Looking ahead, the company intends to upgrade its refining system to meet all international requirements. "We launched the K- Fuel project, which will upgrade the current fuel quality to meet the level of products required by 2013. Whatever the specification, we will produce it."

KNPC has already completed the FEED stage of the K-Fuel project, and expects to award the contracts in the next few months. "We will go ahead with the project some time this year, as we have already completed the FEED stage," says Al-Rashidi.

The K-Fuel project includes the upgrading of two refineries to produce low sulfur diesel meeting the 10ppm specifications, and to reduce sulfur content in the fuel oil to less than 1% compared to current 3.5%.
The fourth refinery dilemma

KNPC is in charge of the construction of the fourth refinery project, which the government counts on to meet the increasing local demand on fuel oil for power generation.

The company has come under heavy attack from the media for its role in the 615,000 barrels per day Al Zour refinery project. The project also faced opposition from several deputies, who alleged that there were violations of the tendering proceedure. In the most prominent example of malpractice, a contract handed to Fluor without a tender. Some deputies threatened to question former oil minister Mohammad Al Oliam if he went ahead with signing more contracts. The government bowed to pressure and asked the Audit Bureau to investigate whether the tender process showed irregularities.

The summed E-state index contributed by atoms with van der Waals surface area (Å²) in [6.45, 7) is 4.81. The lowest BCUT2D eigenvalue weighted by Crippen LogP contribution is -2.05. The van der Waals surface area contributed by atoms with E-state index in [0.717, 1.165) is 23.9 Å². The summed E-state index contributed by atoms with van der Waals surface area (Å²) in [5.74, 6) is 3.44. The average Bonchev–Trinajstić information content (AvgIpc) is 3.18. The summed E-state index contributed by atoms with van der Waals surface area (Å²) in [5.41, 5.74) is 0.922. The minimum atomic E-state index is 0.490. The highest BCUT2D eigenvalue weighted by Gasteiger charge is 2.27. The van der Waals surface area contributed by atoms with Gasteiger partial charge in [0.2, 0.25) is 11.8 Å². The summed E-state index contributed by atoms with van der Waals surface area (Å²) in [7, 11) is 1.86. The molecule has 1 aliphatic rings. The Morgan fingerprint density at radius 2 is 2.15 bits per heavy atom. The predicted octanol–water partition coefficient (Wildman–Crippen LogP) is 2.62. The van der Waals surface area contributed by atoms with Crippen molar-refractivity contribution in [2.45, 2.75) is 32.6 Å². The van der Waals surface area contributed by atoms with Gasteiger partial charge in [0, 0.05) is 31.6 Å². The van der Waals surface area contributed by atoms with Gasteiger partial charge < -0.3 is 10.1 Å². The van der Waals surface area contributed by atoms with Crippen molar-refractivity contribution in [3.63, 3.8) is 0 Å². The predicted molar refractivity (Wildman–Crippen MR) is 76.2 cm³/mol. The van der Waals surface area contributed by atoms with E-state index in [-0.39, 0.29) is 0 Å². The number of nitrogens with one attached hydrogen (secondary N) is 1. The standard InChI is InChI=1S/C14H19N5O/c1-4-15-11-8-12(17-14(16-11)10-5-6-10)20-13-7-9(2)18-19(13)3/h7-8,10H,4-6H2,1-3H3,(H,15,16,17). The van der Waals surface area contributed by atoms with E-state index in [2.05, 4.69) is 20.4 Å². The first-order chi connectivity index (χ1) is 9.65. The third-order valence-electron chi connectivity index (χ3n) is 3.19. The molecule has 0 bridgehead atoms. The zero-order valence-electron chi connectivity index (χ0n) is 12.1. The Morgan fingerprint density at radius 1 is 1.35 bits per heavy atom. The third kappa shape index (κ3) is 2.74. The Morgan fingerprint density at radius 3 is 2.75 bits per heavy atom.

The bureau's report was not made public, but according to local media reports it concluded that the project was not feasible.

Consequently, the company in March 2009 cancelled contracts worth $8.4bn that had been awarded to four South Korean firms, one Japanese firm and the US contractor Fluor.

But, due to the increasing demand on fuel oil for electricity generation and refined products, the Kuwaiti government is expected to give the green light in the next few months. "The fourth refinery is an approved project. However, we are reviewing the project with the Supreme Petroleum Council," says Al-Rashidi.

"We had intensive meetings with the planning and strategic committee over the last two months, and we have provided all the data and necessary information on the strategic importance of the refinery for Kuwait," he adds. "Now we expect to receive approval within the next three months."

While the cancelled contract was awarded on a cost plus basis, KNPC haven't yet decided the basis on which it will be awarding the new refinery.

"Whether lump sum turnkey (LSTK) or cost plus basis, everything will depend on the market situation," says Al-Rashidi. "If the market is up, we go on cost plus, if the market down we go on LSTK."

The cancellation of the fourth refinery project was a disaster for Kuwait's reputation as a target for investment, as political interventions undermined the trust in the process.

But Al-Rashidi is remarkably confident  that foreign investors will eventually understand the reasons behind the cancellation. "It is our system and we have to live with it," says Al-Rashidi. "I think that after some time, people will understand this especially as it is a multibillion dollars project."